Is Windstream the Perfect Stock?

Everyone would love to find the perfect stock. But will you ever really find a stock that gives you everything you could possibly want?

One thing's for sure: If you don't look, you'll never find truly great investments. So let's first take a look at what you'd want to see from a perfect stock, and then decide if Windstream (Nasdaq: WIN  ) fits the bill.

The quest for perfection
When you're looking for great stocks, you have to do your due diligence. It's not enough to rely on a single measure, because a stock that looks great based on one factor may turn out to be horrible in other ways. The best stocks, however, excel in many different areas, which all come together to make up a very attractive picture.

Some of the most basic yet important things to look for in a stock are:

  • Growth. Expanding businesses show healthy revenue growth. While past growth is no guarantee that revenue will keep rising, it's certainly a better sign than a stagnant top line.
  • Margins. Higher sales don't mean anything if a company can't turn them into profits. Strong margins ensure a company is able to turn revenue into profit.
  • Balance sheet. Debt-laden companies have banks and bondholders competing with shareholders for management's attention. Companies with strong balance sheets don't have to worry about the distraction of debt.
  • Money-making opportunities. Companies need to be able to turn their resources into profitable business opportunities. Return on equity helps measure how well a company is finding those opportunities.
  • Valuation. You can't afford to pay too much for even the best companies. Earnings multiples are simple, but using normalized figures gives you a sense of how valuation fits into a longer-term context.
  • Dividends. Investors are demanding tangible proof of profits, and there's nothing more tangible than getting a check every three months. Companies with solid dividends and strong commitments to increasing payouts treat shareholders well.

With those factors in mind, let's take a closer look at Windstream.

Factor

What We Want to See

Actual

Pass or Fail?

Growth 5-Year Annual Revenue Growth > 15% 3.8% fail
  1-Year Revenue Growth > 12% 15.4% pass
Margins Gross Margin > 35% 62.7% pass
  Net Margin > 15% 9% fail
Balance Sheet Debt to Equity < 50% 1093.8% fail
  Current Ratio > 1.3 0.82 fail
Opportunities Return on Equity > 15% 77.9% pass
Valuation Normalized P/E < 20 17.54 pass
Dividends Current Yield > 2% 7.3% pass
  5-Year Dividend Growth > 10% (4.7%) fail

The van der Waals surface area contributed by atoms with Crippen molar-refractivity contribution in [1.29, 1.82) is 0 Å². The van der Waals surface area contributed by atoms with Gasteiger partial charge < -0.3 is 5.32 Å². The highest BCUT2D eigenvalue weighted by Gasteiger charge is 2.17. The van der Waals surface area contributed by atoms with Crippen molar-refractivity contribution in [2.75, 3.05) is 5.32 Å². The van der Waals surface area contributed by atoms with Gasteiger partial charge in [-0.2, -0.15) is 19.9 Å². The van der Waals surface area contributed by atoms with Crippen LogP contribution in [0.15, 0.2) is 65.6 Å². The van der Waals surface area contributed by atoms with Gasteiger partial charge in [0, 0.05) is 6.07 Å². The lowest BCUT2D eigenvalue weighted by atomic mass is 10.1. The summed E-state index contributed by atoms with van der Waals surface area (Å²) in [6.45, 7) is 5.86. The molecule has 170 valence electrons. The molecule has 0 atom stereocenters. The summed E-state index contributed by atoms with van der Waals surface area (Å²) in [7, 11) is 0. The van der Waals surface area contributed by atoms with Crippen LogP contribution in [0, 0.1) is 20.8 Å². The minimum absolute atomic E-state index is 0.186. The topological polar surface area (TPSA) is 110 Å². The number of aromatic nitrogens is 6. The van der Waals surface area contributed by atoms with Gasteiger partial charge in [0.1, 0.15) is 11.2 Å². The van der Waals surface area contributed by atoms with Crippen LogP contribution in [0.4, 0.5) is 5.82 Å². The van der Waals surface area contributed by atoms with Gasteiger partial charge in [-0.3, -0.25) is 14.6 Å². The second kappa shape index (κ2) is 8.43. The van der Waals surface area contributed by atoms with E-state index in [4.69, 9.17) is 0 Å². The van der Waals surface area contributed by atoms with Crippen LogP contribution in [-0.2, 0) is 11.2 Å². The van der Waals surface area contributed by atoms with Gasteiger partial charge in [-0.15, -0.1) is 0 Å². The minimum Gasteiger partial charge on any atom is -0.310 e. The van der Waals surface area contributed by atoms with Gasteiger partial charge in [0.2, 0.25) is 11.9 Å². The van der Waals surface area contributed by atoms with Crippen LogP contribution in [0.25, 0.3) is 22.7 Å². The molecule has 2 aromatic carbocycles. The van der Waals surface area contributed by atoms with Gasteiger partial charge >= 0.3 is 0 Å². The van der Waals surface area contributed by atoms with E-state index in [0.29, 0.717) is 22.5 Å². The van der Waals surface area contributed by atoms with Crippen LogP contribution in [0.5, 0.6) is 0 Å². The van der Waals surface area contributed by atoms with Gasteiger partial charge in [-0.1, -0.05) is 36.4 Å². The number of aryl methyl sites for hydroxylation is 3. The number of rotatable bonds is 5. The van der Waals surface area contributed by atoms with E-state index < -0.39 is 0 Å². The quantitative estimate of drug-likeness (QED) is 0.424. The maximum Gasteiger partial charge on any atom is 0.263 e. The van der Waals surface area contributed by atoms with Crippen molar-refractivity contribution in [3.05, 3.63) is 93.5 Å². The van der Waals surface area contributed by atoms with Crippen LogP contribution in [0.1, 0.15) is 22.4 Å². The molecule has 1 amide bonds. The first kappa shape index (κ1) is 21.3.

Total Score   5 out of 10

Source: Capital IQ, a division of Standard and Poor's. Total score = number of passes.

Windstream falls right in the center of the scale with a score of 5. Although the rural telecom company has been a favorite among dividend-hungry investors for quite a while, it has shortcomings that keep it from being the perfect stock.

Like its competitors, Windstream struggles with the fact that as lucrative as its old-style landline business is, there's little growth left in it. When you compare Windstream against the similar companies Frontier Communications (NYSE: FTR  ) and CenturyLink (NYSE: CTL  ) , Windstream comes up with the lowest long-term sales growth rate of the three. But don't let that mislead you: Frontier has goosed growth by buying assets from Verizon (NYSE: VZ  ) , while CenturyLink has made past acquisitions and intends to gulp down Qwest (NYSE: Q  ) in the near future.

Also troubling is Windstream's high debt. Low interest rates have probably helped make it easier for the company to stay on course with debt payments, but any change there could create problems that would eventually endanger the dividend.

For now, though, investors have enjoyed the combination of strong dividends and steadily rising prices. Windstream may not be perfect, but those who bought shares in the past year may well think it is.

Keep searching
No stock is a sure thing, but some stocks are a lot closer to perfect than others. By looking for the perfect stock, you'll go a long way toward improving your investing prowess and learning how to separate out the best investments from the rest.

Click here to add Windstream to My Watchlist, which can find all of our Foolish analysis on it and all your other stocks.

Fool contributor Dan Caplinger doesn't own shares of the companies mentioned in this article. We Fools may not all hold the same opinions, but we all believe that considering a diverse range of insights makes us better investors. The Fool has a disclosure policy.


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Help us keep this a respectfully Foolish area! This is a place for our readers to discuss, debate, and learn more about the Foolish investing topic you read about above. Help us keep it clean and safe. If you believe a comment is abusive or otherwise violates our Fool's Rules, please report it via the Report this Comment Report this Comment icon found on every comment.

  • Report this Comment On December 12, 2010, at 10:04 AM, DanSandberg wrote:

    Dan - Really well-written article and excellent analysis. I have perhaps a few foolish questions I was hoping you can assist me with. 1) Under balance sheet you list "current ratio", to what ratio are you referring? and 2) You refer to a normalized P/E. How do you do this normalization?

    Thanks again for a great article.

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